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9) What is K&P Engineering doing to help protect the environment?

With the cleanable, reusable design you no longer will be sending oily paper filters to the landfills (some states don’t even allow oil filters to go to the landfills…they must go to through special, expensive disposal processes). What does come out of the reusable filter during cleaning can be sent to the recycling center with the rest of your old oil. All of this helps prevent water and soil contamination. In addition, the environmental impacts of creating new paper filters is reduced, from steel production, media production, glue and painting. This oil filter truly is a renewable resource.

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10) I have a high oil pressure application and need a high burst pressure similar to specialized paper racing filters. How much pressure will the K&P Engineering filter take?

Our spin on filters have been pressure tested to over 1000 psi. Let us know if you need more than that.

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11) Why don’t you have an Anti Drain back Valve?

Many filters have a rubber flap over the intake holes that is an attempt to keep oil in the filter and minimize the time it takes to fill the filter when you start the engine (they call it an anti-drain back valve). A test you can perform to see how well this “valve” works is to fill a filter with oil, plug the large center spin on hole with a bolt, lay it on it’s side and then see how long it takes for the oil to drain past the rubber flap. We have found (and have read other published tests) that the filter eventually ends up with the same amount of oil in it as if it didn’t have the flap, it just takes longer to drain out. If the flap worked as planned it would be beneficial to have the extra oil in the filter at start up. On the other hand, that flap covering the intake holes is one more restriction the oil has to get by to get through the filter and back to the motor.  All of our testing shows the K&P Engineering filter with it’s ultra low resistance to flow builds oil pressure in the engine components faster than a paper filter that has the anti drain back.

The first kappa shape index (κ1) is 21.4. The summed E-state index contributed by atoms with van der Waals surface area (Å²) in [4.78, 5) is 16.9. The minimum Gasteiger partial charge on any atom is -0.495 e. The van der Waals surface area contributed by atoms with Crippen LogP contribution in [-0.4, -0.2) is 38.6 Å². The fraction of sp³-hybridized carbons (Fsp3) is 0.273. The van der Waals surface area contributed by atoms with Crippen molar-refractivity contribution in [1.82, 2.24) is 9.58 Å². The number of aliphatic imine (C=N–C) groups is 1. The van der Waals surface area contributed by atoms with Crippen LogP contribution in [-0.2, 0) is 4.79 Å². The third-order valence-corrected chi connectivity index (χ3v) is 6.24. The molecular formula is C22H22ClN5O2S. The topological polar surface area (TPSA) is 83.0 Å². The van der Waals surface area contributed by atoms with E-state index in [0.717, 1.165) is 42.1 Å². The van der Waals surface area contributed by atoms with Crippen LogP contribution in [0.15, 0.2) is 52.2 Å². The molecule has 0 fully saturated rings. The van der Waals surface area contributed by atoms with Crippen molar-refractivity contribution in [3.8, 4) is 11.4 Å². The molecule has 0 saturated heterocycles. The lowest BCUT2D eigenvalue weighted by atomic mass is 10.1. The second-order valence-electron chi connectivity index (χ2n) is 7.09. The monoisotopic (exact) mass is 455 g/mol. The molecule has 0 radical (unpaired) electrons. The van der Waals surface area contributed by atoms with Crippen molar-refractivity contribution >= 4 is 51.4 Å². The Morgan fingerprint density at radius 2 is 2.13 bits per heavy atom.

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12) How much oil does this filter hold?

Slightly more or less than the stock filter depending on the specific application. It doesn’t really make any difference because of our filtration and flow capabilities. Continue to use your manufacturer’s prescribed method of checking to make sure there is the proper amount of oil in the engine (usually via a dipstick).

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13) How do I install and remove the K&P Engineering filter?